WOOD IS GOOD
Successfully spurred ahead by an Indiegogo crowdfunding campaign in late 2015, Meze Headphones has been running at full speed since launching the Meze 99 Classics, a gorgeous closed-back wooden headphone that, simply put, sounds as unique as it looks.
“Silver and gold, silver and gold. Ev'ryone wishes for silver and gold. How do you measure its worth? Just by the pleasure it gives here on earth.” Burl Ives certainly didn’t have headphones in mind when he wrote these lyrics for the 1964 Rudolph the Red-Nosed Reindeer TV special (guilty pleasure; it’s a childhood favorite), but that song popped in my head the moment I saw the 99 in its gold and silver variants. Pleasurable indeed. The 99 is a prime example of #audioporn.
Silver and gold. Black and silver. Walnut and maple. With rich, luxurious finishes—and a $309 price tag—there’s nothing subtle about the 99. It’s eye-catching, it’s elegant, and it’s one of the most aesthetically intriguing headphones I’ve used. From the box, to the cast hardware, to the sustainably sourced wood, Meze Headphones founder and designer Antonio Meze clearly aimed to make the 99 a statement piece. The result is a headphone that’s robust and relentlessly refined—and also surprisingly lightweight (260g). Of the wood headphones I’ve owned, including premium Grado and ZMF models, the precision CNC-cut and hand-finished cups of the 99 stand out. Their satin finish and flawless grain is simply lovely. As a former percussionist that once had an affinity for raw maple snare drums, the silver and maple 99 makes my heart skip a beat.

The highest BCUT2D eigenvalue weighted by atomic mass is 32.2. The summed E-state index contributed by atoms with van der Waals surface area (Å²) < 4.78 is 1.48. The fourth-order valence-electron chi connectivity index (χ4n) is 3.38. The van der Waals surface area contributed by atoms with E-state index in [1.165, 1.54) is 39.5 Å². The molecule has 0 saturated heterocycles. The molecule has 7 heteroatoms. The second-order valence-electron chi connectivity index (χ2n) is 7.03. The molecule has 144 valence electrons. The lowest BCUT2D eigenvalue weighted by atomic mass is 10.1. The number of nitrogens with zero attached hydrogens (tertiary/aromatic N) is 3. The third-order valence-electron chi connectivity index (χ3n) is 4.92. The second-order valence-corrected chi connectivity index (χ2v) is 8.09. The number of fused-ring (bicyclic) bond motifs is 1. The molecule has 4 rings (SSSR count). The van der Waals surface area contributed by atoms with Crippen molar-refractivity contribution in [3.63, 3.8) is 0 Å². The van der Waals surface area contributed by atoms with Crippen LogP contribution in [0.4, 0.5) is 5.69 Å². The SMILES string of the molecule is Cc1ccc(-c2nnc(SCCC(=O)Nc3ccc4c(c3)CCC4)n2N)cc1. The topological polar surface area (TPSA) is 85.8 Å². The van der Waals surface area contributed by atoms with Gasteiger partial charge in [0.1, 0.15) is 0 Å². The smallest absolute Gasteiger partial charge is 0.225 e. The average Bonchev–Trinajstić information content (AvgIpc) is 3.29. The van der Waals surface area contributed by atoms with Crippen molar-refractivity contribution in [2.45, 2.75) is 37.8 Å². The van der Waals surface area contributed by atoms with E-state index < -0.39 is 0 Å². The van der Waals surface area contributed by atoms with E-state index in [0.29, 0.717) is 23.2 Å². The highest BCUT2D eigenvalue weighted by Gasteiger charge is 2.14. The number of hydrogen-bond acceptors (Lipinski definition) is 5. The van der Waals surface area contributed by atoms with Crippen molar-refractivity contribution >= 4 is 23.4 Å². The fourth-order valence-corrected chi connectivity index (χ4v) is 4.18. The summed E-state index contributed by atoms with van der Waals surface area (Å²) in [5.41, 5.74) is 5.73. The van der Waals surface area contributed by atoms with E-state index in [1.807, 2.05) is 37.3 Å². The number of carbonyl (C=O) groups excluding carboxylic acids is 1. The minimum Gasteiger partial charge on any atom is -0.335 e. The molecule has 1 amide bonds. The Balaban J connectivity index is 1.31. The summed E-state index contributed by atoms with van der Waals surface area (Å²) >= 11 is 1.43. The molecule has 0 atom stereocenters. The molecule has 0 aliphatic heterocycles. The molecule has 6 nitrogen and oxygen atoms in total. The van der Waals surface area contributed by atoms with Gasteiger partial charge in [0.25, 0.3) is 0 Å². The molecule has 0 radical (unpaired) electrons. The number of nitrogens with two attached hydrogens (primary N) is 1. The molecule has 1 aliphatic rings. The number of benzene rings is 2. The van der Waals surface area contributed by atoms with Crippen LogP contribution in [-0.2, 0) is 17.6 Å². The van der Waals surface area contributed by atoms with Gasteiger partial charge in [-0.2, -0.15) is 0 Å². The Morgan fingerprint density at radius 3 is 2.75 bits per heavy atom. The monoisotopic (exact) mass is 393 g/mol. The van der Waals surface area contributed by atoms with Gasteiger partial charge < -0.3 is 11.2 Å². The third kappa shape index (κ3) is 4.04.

Meze’s attention to detail doesn’t stop at the headphone itself. The 99 comes with a custom hard zippered travel case, gold-plated 6.3mm (1/4”) and airplane jack adapters, and two cables with a zippered felt storage pouch—a 1.2m portable cable with inline mic and remote and a 3m cable for your home listening room. Manufacturers often cut corners on cables, but Meze delivers a color-matched Kevlar-reinforced OFC cable that’s as refined from end to end as the rest of the 99.
All this attention to detail is all well and good, but does the 99 sound good too?
While the 99’s look is sharp and elegant, its sound is warm and inviting. And did I mention unique?
The 99 positions you as a backstage VIP, center stage, behind the curtain. Behind the curtain? Don’t let that statement be a turn off. What I mean is that the 99 is intimate in its presentation. The closed-back cups make for an up close and personal listening experience that leaves the music floating just a few inches around your head while the 99’s sonic subtleties draw you in, its warmth envelopes your ears, and its dark balance allows for listening well into the night.